Intracavernous trigeminal ganglion amyloidoma: Case report

Markus J. Bookland, Carlos A. Bagley, Jacob Schwarz, Peter C. Burger, Henry Brem

Research output: Contribution to journalArticlepeer-review

11 Scopus citations


OBJECTIVE: Isolated amyloidomas rarely manifest in nervous system tissues. To the authors' knowledge, there have been 52 documented cases of primary amyloid tumors of the central nervous system and closely associated structures. The authors present a case of a woman with a history of presumptive trigeminal neuralgia who was found to have an amyloidoma of the trigeminal ganglion. CLINICAL PRESENTATION: A 32-year-old Caucasian patient presented with a chief complaint of severe numbness and pain throughout the right side of her face. Her symptoms had been progressive over the previous 3 years. Medical management of her presumptive diseases with Zoloft (Pfizer Inc., New York, NY) and Neurontin (Pfizer Inc.) failed to improve or halt her right facial numbness and pain. Brain magnetic resonance imaging was acquired, demonstrating abnormal contrast enhancement and enlargement of the right trigeminal ganglion. The lesion abutted and indented the right internal carotid artery and extended from Meckel's cave into the inferior cavernous sinus and distally to the foramen ovale. INTERVENTION: The patient underwent a right frontotemporal craniotomy for resection of the gasserian ganglion lesion. A delicate incision was made in the wall of the cavernous sinus, allowing confirmatory biopsy of the lesion. With the site of the tumor within the cavernous sinus verified by pathology, the remainder of the tumor was removed. A final pathological review of the resected tumor confirmed a diagnosis of amyloidoma of the trigeminal ganglion. CONCLUSION: We present the case of a patient with a rare trigeminal ganglion amyloidoma that closely mimicked idiopathic trigeminal neuralgia. Even in the absence of systemic signs of amyloidosis, this benign protein deposition disease should be considered in the differential for atypical dysesthesias of the trigeminal dermatomes. Furthermore, central and peripheral nervous system amyloidomas respond well to surgical resection and rarely recur.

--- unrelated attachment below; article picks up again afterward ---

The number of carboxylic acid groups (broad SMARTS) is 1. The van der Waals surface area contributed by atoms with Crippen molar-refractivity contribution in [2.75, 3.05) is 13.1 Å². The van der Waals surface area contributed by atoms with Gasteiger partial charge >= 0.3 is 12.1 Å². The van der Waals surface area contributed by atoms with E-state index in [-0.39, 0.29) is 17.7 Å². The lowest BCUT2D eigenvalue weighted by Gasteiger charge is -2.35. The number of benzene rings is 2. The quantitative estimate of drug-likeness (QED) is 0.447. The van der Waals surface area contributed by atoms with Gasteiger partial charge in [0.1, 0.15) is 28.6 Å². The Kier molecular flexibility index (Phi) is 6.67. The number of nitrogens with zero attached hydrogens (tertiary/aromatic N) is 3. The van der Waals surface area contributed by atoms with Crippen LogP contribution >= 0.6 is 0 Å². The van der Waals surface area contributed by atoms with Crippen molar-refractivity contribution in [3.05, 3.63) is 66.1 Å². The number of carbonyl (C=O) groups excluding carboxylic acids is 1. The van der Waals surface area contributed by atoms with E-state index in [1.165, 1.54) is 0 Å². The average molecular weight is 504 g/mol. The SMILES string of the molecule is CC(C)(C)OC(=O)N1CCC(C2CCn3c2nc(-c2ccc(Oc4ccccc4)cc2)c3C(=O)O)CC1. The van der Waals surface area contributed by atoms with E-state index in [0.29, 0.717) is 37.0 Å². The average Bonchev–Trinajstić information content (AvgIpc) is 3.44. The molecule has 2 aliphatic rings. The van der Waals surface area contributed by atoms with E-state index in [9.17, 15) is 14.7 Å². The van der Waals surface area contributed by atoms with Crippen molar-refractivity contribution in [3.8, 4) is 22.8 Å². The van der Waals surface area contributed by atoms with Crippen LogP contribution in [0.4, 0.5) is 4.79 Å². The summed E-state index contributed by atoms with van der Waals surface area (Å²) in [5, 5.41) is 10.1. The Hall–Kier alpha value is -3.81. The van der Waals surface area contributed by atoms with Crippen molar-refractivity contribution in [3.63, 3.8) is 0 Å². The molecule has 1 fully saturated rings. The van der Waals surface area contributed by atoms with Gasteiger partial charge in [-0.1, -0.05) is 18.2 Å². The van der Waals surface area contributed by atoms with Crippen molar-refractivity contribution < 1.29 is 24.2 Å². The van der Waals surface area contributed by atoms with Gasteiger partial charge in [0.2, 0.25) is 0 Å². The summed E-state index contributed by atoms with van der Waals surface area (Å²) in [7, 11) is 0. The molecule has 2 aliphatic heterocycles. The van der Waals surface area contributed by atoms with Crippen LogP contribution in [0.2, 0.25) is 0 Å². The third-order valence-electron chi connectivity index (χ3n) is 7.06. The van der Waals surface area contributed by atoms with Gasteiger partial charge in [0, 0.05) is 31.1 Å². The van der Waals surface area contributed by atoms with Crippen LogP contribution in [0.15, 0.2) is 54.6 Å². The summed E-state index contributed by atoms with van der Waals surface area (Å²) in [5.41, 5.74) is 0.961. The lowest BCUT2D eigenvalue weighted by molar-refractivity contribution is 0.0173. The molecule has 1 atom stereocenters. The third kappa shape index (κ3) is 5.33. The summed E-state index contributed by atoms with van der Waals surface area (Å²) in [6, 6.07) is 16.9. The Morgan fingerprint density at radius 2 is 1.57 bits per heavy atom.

Original languageEnglish (US)
Pages (from-to)E574
Issue number3
StatePublished - Mar 1 2007


  • Amyloidoma
  • Intracavernous
  • Trigeminal ganglion

ASJC Scopus subject areas

  • Surgery
  • Clinical Neurology


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